A young Ukrainian man talks about the therapeutic work to be done on consciousness in order to cope. He describes how, on a material level, his life has changed and he has to start from scratch. How he has to cope with a sudden decrease in his funds and rising inflation. But he says many more people have it harder than him.
A man in Lviv talks about 'slow time and fast time' and of finding congruence. He talks about ways of remembering those who are killed, of memorial. It's 'a generational matter'. He says it's not just about memory, it's about understanding. 'We don't need information and data. We need understanding.' He points out that Ukrainians are looking to the future, to nurture. Like in the upcoming conference in Lviv on the future of education.
A refugee, speaking from Austria, says we need to have new solutions to problems that are not based on old solutions concocted after the Second World War. We need a new dimension – a new angle – we need a change in reality, not in fantasy. Now is a unique time to be together, she says.
A man, speaking from the USA calls Ukraine a 'classroom for the world'.
III. Chipping out
Later, after the cement had set, and the pieces of the mould were attached together, I chipped the plaster off using a mallet and chisel. It took five hours, with parts of the figure emerging bit by bit: her back, her left ear (which I had to reattach), her right elbow. This particular figure, visible from the waist up, is the middle one of a triptych designed to appear as if gradually rising up out of the earth. Another is visible as head and shoulders; another a full figure, striding.
Resurrection or anastasis come, respectively, from the Roman and Greek words for standing up, raising up, rising. The suggestion is of something that is under ascending to somewhere that is upper.
Biblical scholar John Dominic Crossan and his wife, artist Sarah Sexton Crossan, have spent many years documenting religious iconography around the Mediterranean. They ask: 'Whether you understand Christ's Resurrection as a historical event or theological interpretation; whether you accept it as myth or parable, symbol or metaphor; and whether you accept it religiously or reject it absolutely, what does it claim and what does it mean? How can someone or something that happens once at a certain time and specific place influence or change the whole human race – not just forward to the end of time, but backward to its start?'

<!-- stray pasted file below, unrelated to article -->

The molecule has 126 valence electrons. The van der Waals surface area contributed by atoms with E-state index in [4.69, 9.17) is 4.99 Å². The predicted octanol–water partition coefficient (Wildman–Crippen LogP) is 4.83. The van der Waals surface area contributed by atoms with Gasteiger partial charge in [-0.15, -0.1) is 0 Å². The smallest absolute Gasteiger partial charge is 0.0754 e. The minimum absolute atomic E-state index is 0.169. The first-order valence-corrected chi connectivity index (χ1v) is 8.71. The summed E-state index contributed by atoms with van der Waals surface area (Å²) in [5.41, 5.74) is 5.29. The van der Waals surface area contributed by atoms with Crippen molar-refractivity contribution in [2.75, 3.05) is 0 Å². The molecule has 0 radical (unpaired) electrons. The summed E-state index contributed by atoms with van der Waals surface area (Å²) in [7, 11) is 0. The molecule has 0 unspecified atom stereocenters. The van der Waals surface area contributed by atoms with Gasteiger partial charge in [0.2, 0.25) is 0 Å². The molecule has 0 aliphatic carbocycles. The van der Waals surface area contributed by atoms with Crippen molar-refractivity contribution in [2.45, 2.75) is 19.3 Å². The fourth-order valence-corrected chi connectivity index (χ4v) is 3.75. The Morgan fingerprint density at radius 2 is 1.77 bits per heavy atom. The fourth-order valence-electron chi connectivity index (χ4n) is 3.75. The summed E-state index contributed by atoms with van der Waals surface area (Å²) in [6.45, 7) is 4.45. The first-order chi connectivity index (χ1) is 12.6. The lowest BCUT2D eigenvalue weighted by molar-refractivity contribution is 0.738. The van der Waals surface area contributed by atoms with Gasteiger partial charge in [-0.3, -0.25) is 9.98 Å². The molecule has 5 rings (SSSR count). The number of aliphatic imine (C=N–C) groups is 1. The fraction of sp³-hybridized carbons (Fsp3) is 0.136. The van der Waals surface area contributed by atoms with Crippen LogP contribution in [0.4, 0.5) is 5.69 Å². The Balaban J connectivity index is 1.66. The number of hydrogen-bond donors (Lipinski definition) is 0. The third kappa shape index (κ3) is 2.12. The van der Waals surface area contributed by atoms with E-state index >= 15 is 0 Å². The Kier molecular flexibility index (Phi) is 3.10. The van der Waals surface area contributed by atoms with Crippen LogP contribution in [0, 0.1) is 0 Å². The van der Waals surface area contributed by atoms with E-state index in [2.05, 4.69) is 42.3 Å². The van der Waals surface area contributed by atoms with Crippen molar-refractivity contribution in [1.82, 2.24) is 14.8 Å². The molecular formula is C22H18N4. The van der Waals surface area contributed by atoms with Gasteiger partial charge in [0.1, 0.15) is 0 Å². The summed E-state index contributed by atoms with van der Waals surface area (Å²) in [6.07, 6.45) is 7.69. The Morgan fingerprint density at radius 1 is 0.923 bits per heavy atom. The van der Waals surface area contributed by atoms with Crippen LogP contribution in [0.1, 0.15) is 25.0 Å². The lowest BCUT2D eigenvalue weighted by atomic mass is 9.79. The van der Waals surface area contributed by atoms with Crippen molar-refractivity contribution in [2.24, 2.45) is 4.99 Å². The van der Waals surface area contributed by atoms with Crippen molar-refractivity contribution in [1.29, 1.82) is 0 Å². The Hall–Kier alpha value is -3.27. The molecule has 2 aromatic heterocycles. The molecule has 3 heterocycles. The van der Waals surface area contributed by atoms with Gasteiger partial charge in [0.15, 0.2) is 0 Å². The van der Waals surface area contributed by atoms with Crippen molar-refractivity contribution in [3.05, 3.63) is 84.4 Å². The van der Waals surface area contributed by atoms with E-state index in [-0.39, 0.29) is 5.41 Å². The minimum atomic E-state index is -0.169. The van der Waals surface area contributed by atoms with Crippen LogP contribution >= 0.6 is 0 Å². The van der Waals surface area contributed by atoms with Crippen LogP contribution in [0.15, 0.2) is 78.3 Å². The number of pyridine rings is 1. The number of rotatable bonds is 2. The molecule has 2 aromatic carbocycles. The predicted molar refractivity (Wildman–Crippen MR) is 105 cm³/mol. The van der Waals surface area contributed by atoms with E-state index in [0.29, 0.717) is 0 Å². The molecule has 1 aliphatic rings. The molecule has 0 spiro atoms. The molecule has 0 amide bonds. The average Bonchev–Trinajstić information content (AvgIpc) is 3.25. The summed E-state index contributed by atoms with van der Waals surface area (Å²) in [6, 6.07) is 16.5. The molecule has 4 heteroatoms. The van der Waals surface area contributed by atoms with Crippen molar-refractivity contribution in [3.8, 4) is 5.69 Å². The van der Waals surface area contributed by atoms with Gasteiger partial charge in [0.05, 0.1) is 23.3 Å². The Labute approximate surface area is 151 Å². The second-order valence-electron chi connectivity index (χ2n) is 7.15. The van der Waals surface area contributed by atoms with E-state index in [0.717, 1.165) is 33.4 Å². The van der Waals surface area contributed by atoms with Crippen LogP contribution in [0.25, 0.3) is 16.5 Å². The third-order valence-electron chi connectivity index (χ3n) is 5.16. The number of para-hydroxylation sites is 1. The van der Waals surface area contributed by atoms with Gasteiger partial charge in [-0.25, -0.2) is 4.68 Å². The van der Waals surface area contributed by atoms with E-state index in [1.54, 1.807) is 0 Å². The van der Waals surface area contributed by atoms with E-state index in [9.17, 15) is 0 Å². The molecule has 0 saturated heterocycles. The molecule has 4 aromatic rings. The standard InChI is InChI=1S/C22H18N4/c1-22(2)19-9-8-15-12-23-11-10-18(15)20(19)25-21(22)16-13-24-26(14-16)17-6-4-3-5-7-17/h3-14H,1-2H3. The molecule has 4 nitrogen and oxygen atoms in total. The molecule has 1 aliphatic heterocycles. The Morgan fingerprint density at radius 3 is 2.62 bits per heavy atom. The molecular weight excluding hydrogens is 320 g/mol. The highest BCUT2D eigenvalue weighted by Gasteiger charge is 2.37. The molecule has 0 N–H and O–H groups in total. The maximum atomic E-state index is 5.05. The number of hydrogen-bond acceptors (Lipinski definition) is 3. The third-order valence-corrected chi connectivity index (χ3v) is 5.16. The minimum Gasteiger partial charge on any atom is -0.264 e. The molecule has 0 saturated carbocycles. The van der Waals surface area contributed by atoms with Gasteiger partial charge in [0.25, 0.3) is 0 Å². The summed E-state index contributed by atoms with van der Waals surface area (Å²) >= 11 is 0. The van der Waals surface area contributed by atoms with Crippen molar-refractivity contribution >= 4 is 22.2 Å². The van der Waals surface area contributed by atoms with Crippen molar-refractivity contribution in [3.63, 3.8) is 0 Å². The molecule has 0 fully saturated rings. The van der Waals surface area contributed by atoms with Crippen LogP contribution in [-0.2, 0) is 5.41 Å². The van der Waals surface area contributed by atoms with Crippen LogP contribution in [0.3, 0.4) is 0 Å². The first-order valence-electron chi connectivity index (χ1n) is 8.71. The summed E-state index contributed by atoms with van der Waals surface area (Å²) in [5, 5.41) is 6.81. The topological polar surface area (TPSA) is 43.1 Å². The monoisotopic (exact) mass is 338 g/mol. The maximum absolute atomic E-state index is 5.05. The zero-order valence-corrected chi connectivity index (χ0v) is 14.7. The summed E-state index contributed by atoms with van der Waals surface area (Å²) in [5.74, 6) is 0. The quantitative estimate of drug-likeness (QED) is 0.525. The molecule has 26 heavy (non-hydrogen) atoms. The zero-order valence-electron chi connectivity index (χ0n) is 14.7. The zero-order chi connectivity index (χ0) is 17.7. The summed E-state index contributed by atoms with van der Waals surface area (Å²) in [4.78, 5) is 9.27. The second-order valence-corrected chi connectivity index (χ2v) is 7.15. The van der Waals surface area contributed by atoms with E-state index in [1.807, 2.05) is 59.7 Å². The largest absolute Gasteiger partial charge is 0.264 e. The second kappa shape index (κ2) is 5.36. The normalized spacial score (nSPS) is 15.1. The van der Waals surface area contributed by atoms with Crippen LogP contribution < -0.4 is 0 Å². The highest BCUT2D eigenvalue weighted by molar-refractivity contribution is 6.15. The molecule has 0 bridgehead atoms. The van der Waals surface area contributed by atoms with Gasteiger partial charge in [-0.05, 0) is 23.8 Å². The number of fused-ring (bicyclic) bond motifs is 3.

They identify two visual traditions of the Resurrection. One, predominant in Western Christianity, is about the individual; the other, predominant in Eastern Orthodox Christianity, is universal. In the former, the individual soul arises; in the latter, Christ leads all of humankind upwards together in a heavenward jamboree. Stanley Spencer's Resurrection paintings are in the tradition of universalism.
'All great religions offer humanity parables bigger than themselves,' say the Crossans. 'Christ, rising from the dead... creates a parable of possibility.'
We travelled to Newbury with the three sculptures in the back of the car, my partner negotiating the exhausting grind of the M25 with, for the most part, admirable grace. Once we had set the sculptures up, fixing them by driving metal pegs into the dry and dusty grounds of Shaw House, parched through a climate-emergency-heatwave reaching 40°, we took the Bath Road on a westerly meridian from Newbury and came to Avebury as the sun set.
The great Neolithic standing stone circles and the avenue of sentinels were rimmed in gold and shadowed blue and violet. It reminded me of Orkney and Maeshowe where the the Earth herself becomes a giant dial for the clock of the sky. A place of burial, sacrifice, offering. A meeting ground. Around about were glowing wheat fields. A conference of crows. Tangled hedgerows. Early blackberries.
I waited for other – human – worshippers to get out of the picture before I took my photographs of the stones, resplendent. I touched a stone with my hand, knowing, whether I physically sensed it or not, the rock vibrated, still, with ancient chiselling.
Kate Robinson is an artist living in Glasgow